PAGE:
Exclusive interview with Bill Morrow, founder of Angels Den and the most powerful figure in alternative finance

Blue events image Exclusive interview with Bill Morrow, founder of Angels Den. 

We had a great chance to get answers to the most emerging questions around funding from Bill Morrow who was named by City AM the most powerful figure in alternative finance.

What advice would you give to somebody thinking about becoming a business angel?

“The best business angels do not do it to make money. They do it to be part of a journey with a young start-up that involves so much more than a financial commitment. So my key piece of advice  for anybody looking to become a business angel would be to examine your motivation. Understand what you are doing and why you are doing it and know you will be spending your time (and money) building a relationship rather than building a business.”

What are you doing in terms of educating both entrepreneurs and investors as to the benefits of business angels and what are potential drawbacks of bringing in amateur investors?

“Being an angel is not intuitive and there is no one size fits all model. Just because somebody is rich doesn’t mean they will be a good angel and, by the same token, a young business thinking an angel is the answer to all their problems may not actually know what they are looking for in the first place. That is why we run masterclasses for our 13,000 angels, helping guide them in terms of what is expected of them over and above the financial investment” 

What do you look for in business deciding whether it’s promising and is it the same for other business angels?

“There are two things any business must have. Firstly, it must have made a profit, no matter how small. It must have sold something, to somebody by way of proof of concept. Just having an idea, no matter how exciting, is not worth funding. The second element is passion. The business owner must be able to convey their excitement of the business and simultaneously explain it in simple and understandable terms at the same time.”

Despite increasing access to funding, and exponential growth in avenues, such as business angels, to guide new entrepreneurs, the rate of failing startups within three years still stands at around 40%. Why do you think this is the case and what can be done to address it? What do you feel is a realistic figure that could be attained?

“In the eight years we have been trading, 94% of our businesses are still growing. That’s not bucking the trend, that’s creating a new trend and it proves that, with solid processes and a clear understanding, that the failure rate of small businesses can be significantly reduced. In terms of how this can be done, entrepreneurs have two choices; go for short-sighted cheap finance or the money that brings the mentorship, the contacts the business experience and is better suited to the long game. While the former can be appealing given its low cost instantaneous nature, it is the second option that will go much further in terms of securing the long term success of their business.”

How long should businesses consider having an angel on board, given both the business and relationship will evolve and mature over time?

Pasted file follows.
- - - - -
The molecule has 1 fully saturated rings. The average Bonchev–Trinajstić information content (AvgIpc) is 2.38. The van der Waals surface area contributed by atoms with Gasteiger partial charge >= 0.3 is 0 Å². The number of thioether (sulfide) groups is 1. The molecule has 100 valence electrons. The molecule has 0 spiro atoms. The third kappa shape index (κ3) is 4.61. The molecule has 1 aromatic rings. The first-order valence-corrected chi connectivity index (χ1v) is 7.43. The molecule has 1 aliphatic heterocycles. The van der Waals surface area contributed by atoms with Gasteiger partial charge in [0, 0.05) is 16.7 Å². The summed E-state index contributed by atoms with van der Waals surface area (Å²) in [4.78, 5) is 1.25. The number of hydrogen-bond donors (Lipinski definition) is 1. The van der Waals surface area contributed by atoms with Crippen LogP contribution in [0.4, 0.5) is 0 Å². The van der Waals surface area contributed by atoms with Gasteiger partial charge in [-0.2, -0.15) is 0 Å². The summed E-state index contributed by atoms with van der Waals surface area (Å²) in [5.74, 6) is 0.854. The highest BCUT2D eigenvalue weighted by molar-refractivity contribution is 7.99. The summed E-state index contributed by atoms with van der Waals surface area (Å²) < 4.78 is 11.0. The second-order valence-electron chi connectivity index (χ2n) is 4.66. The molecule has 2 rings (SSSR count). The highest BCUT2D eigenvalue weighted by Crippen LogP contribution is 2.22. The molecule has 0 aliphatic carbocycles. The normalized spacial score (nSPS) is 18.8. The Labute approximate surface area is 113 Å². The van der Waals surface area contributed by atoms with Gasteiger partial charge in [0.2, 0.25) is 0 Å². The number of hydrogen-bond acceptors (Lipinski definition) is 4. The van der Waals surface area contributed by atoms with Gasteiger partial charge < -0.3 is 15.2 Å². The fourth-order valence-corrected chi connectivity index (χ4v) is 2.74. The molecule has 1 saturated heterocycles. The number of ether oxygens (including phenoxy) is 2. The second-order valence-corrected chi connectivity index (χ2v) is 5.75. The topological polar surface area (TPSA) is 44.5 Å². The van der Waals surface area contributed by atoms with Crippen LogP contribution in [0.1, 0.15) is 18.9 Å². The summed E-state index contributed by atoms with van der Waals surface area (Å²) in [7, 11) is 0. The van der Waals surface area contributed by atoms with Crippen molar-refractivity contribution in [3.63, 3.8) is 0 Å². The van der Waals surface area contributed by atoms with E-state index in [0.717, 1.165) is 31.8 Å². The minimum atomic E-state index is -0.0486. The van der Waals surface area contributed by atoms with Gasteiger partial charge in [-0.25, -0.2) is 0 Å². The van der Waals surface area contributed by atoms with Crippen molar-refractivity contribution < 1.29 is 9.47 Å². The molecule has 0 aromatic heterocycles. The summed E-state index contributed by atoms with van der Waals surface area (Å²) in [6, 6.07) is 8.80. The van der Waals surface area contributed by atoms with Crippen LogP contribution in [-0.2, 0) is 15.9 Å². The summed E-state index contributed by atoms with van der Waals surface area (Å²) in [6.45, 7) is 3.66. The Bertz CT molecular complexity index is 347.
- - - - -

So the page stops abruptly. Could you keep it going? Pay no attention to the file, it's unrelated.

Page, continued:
“It’s not a question of time. Like a dog for christmas, an angel is for life. The variation is at what part of the businesses journey the angels value will come. Some will look for an angel that can help with set-up, some for scaling and other for exit – all are equally as important.”

You have a 90% success rate. Despite their careful decision making, banks remain a long way behind in terms of results. Why do you think this gap exists and what should banks do to replicate the success of Business Angel lending?

“There is one difference between banks and angels when comes to investing. angels put a value on the entrepreneur – banks don’t. When it comes to the business plan banks focus on the numbers; the balance sheet, the P&L and the cash flow. Yet a business angel will look at everything else, especially the elements with no inherent value. Things like the passion of the founder, the market, the competition and the story of the business. Elements that endorse why the business exists, rather than just questionable numbers on a spreadsheet.”

What is the best thing to happen to the UK funding landscape in 2015?

“Entrepreneurs began to realise not all crowdfunding options are the same and that there are other ways of doing things that are not all about the money”

If you had one New Year’s Resolution for the UK Funding landscape in 2016, what would it be?

To force crowdfunding sites to do proper due diligence on the businesses that they put forward. There are some ridiculous business valuations going around right now and the industry must regulate this space or be forced out of business by the regulators. Some current deals on fun sites are an accident waiting to happen”

What is your prediction for the UK funding landscape by 2020?

“By 2020 we will have seen a big, big correction – people and businesses will simply not be able to access the money that is available now. There will be efficiency in assessing what is a good deal, which will lend itself to more responsible platforms serving a more knowledgeable base.”

What’s the one question you wish that business owners would ask you more often?

“What skills will the angel bring to my business?”

What’s the best piece of financial advice you’ve ever been given?

“In business the old adage that cashflow is king rings true. However, a more catchy and memorable version was drilled into me by Richard Branson in my Virgin days, which I still use today ‘turnover is vanity and profit is sanity’”.

To find more about Angels Den, visit: www.angelsden.com